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WARNING: This TFSA Mistake Will Stop You From Getting Rich

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When we kicked off this month, I’d discussed a major mistake that TFSA investors need to avoid as we look ahead to the next decade. In the linked article, I focused on investors who were using their TFSA primarily as a cash account. This has become common over the past decade, and it has the potential to rob investors of huge tax-free gains in the long run.

Today, I want to zero in on a mistake that TFSA investors can stumble into if they are not careful.

Investing in U.S. dividend stocks

It is understandably tempting for investors to target stocks listed on U.S. indexes. Not only are there many times more options south of the border, but there is great depth in income-generating equities. As it stands today, the TSX index lacks a dividend king. A dividend king is a stock that has achieved at least 50 consecutive years of dividend growth.

By contrast, there is an impressive stable of stocks in the U.S. that have met these criteria. Altria, Johnson & Johnson, and Lowe’s Companies are just three examples of dividend kings. That kind of track record is tempting for income investors, which is why some Canadians may want to stash U.S. dividend stocks in their TFSAs.

Unfortunately for Canadians, the U.S. Internal Revenue Service (IRS) levies a withholding tax of 30% on dividends paid to Canadian resident investors. This applies to U.S. stocks and to mutual funds and/or exchange-traded funds (ETFs) that own U.S. stocks. Fortunately, this can be reduced to 15% if investors submit a W-8BEN or W-9 form. Still, even if the rate is slashed in half, this is a hefty toll that can really add up in the long term.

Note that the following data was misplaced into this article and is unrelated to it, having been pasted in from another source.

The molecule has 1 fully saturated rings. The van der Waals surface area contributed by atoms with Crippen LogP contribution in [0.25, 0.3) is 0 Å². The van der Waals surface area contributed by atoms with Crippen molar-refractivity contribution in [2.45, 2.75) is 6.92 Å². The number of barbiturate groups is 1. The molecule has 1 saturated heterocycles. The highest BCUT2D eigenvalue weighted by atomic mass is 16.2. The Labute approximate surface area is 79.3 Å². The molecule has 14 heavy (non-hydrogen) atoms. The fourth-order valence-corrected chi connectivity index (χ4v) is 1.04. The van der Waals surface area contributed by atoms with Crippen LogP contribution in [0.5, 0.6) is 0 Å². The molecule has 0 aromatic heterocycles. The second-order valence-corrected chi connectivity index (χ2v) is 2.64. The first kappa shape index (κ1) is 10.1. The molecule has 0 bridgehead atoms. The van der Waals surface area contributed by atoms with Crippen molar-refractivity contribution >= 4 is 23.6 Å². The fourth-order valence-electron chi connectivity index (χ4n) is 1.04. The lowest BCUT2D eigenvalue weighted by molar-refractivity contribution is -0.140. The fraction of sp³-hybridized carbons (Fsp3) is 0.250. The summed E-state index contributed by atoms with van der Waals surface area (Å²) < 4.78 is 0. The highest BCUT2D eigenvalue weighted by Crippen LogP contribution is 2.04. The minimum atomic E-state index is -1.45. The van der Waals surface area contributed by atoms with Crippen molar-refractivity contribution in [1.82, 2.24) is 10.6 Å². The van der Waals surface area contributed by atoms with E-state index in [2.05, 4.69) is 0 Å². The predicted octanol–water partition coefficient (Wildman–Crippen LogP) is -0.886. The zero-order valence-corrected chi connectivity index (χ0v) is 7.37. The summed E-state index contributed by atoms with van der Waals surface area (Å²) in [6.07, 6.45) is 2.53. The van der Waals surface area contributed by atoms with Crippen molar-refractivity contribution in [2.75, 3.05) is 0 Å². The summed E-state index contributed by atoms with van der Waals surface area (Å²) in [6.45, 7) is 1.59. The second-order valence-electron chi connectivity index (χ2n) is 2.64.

For investors who are still committed to pursuing income-generating equities in their TFSAs, there are plenty of high-quality options in the Canadian market.

Look for alternatives on the TSX

The TSX may lack a dividend king, but there is one stock that is on the cusp of claiming its crown. Fortis is one of the largest utilities operating in Canada. These stocks have been great targets for income investors in 2019. The rout in bond yields has put a spotlight back on utilities because of their yield and stability. Fortis is an elite choice for investors on the TSX.

Shares of Fortis have climbed 21% in 2019 as of close on November 20. The stock last hiked its quarterly dividend by 6.1% to $0.4775 per share. This represented the 46th consecutive year of dividend increases for Fortis. Its capital-expenditure plan is set to give a boost to its rate base, which will, in turn, support dividend increases into the middle of the next decade.

For investors on the hunt for a higher yield, there is the energy infrastructure giant Enbridge. It has achieved nearly 25 consecutive years of dividend growth. Currently, the stock offers a quarterly dividend payout of $0.738 per share, representing a 5.8% yield.

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Fool contributor Ambrose O'Callaghan has no position in any of the stocks mentioned. David Gardner owns shares of Lowe's. The Motley Fool owns shares of and recommends Enbridge. The Motley Fool recommends Johnson & Johnson and Lowe's.

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